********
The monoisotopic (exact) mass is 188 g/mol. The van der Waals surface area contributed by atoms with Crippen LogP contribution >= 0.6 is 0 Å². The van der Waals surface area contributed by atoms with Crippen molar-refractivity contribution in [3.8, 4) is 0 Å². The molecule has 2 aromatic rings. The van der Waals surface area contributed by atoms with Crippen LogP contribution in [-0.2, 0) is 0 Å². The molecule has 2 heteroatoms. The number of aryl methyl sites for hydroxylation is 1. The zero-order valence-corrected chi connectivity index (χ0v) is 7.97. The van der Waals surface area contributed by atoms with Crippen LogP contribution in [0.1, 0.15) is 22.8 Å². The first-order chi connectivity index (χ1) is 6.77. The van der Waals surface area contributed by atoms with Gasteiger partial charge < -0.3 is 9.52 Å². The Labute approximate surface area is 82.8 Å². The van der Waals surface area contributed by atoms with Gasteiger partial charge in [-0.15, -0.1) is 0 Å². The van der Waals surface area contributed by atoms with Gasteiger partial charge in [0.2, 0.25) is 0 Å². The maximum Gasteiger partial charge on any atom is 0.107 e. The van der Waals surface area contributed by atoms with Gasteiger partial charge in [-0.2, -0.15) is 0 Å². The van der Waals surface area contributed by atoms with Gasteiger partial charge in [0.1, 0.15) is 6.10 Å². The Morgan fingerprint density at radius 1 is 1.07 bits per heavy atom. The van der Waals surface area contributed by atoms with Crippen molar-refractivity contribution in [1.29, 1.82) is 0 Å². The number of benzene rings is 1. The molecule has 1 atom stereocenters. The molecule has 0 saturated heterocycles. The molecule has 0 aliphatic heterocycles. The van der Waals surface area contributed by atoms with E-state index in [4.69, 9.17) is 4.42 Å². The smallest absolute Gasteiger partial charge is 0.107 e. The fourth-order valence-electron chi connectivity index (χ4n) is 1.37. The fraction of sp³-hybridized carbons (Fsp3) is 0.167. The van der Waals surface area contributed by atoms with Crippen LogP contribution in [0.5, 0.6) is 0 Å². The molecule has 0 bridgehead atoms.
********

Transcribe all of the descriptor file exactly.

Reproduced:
The monoisotopic (exact) mass is 188 g/mol. The van der Waals surface area contributed by atoms with Crippen LogP contribution >= 0.6 is 0 Å². The van der Waals surface area contributed by atoms with Crippen molar-refractivity contribution in [3.8, 4) is 0 Å². The molecule has 2 aromatic rings. The van der Waals surface area contributed by atoms with Crippen LogP contribution in [-0.2, 0) is 0 Å². The molecule has 2 heteroatoms. The number of aryl methyl sites for hydroxylation is 1. The zero-order valence-corrected chi connectivity index (χ0v) is 7.97. The van der Waals surface area contributed by atoms with Crippen LogP contribution in [0.1, 0.15) is 22.8 Å². The first-order chi connectivity index (χ1) is 6.77. The van der Waals surface area contributed by atoms with Gasteiger partial charge < -0.3 is 9.52 Å². The Labute approximate surface area is 82.8 Å². The van der Waals surface area contributed by atoms with Gasteiger partial charge in [-0.15, -0.1) is 0 Å². The van der Waals surface area contributed by atoms with Gasteiger partial charge in [0.2, 0.25) is 0 Å². The maximum Gasteiger partial charge on any atom is 0.107 e. The van der Waals surface area contributed by atoms with Gasteiger partial charge in [-0.2, -0.15) is 0 Å². The van der Waals surface area contributed by atoms with Gasteiger partial charge in [0.1, 0.15) is 6.10 Å². The Morgan fingerprint density at radius 1 is 1.07 bits per heavy atom. The van der Waals surface area contributed by atoms with Crippen molar-refractivity contribution in [1.29, 1.82) is 0 Å². The number of benzene rings is 1. The molecule has 1 atom stereocenters. The molecule has 0 saturated heterocycles. The molecule has 0 aliphatic heterocycles. The van der Waals surface area contributed by atoms with E-state index in [4.69, 9.17) is 4.42 Å². The smallest absolute Gasteiger partial charge is 0.107 e. The fourth-order valence-electron chi connectivity index (χ4n) is 1.37. The fraction of sp³-hybridized carbons (Fsp3) is 0.167. The van der Waals surface area contributed by atoms with Crippen LogP contribution in [0.5, 0.6) is 0 Å². The molecule has 0 bridgehead atoms.